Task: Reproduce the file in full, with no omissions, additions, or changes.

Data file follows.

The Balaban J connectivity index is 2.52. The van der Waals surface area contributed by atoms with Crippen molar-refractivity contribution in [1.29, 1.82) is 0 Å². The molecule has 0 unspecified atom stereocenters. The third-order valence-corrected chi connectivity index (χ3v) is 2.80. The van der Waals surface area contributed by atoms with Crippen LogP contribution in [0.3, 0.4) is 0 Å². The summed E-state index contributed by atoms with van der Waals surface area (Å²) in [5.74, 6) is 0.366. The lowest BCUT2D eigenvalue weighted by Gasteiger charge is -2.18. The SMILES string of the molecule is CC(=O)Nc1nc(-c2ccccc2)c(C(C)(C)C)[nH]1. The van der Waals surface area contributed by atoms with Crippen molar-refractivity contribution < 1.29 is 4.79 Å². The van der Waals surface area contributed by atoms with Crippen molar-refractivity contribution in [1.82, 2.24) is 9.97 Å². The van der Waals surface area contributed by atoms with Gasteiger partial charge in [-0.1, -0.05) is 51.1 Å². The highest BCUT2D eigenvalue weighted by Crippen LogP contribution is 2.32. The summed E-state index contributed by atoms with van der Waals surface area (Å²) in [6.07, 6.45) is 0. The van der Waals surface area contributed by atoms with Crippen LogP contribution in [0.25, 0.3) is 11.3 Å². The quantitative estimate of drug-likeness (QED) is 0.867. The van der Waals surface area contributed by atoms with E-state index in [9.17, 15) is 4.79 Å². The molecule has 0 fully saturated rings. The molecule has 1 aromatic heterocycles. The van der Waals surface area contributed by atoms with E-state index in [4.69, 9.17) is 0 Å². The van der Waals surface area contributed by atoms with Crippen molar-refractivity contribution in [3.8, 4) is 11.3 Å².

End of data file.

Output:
The Balaban J connectivity index is 2.52. The van der Waals surface area contributed by atoms with Crippen molar-refractivity contribution in [1.29, 1.82) is 0 Å². The molecule has 0 unspecified atom stereocenters. The third-order valence-corrected chi connectivity index (χ3v) is 2.80. The van der Waals surface area contributed by atoms with Crippen LogP contribution in [0.3, 0.4) is 0 Å². The summed E-state index contributed by atoms with van der Waals surface area (Å²) in [5.74, 6) is 0.366. The lowest BCUT2D eigenvalue weighted by Gasteiger charge is -2.18. The SMILES string of the molecule is CC(=O)Nc1nc(-c2ccccc2)c(C(C)(C)C)[nH]1. The van der Waals surface area contributed by atoms with Crippen molar-refractivity contribution < 1.29 is 4.79 Å². The van der Waals surface area contributed by atoms with Crippen molar-refractivity contribution in [1.82, 2.24) is 9.97 Å². The van der Waals surface area contributed by atoms with Gasteiger partial charge in [-0.1, -0.05) is 51.1 Å². The highest BCUT2D eigenvalue weighted by Crippen LogP contribution is 2.32. The summed E-state index contributed by atoms with van der Waals surface area (Å²) in [6.07, 6.45) is 0. The van der Waals surface area contributed by atoms with Crippen LogP contribution in [0.25, 0.3) is 11.3 Å². The quantitative estimate of drug-likeness (QED) is 0.867. The van der Waals surface area contributed by atoms with E-state index in [9.17, 15) is 4.79 Å². The molecule has 0 fully saturated rings. The molecule has 1 aromatic heterocycles. The van der Waals surface area contributed by atoms with E-state index in [4.69, 9.17) is 0 Å². The van der Waals surface area contributed by atoms with Crippen molar-refractivity contribution in [3.8, 4) is 11.3 Å².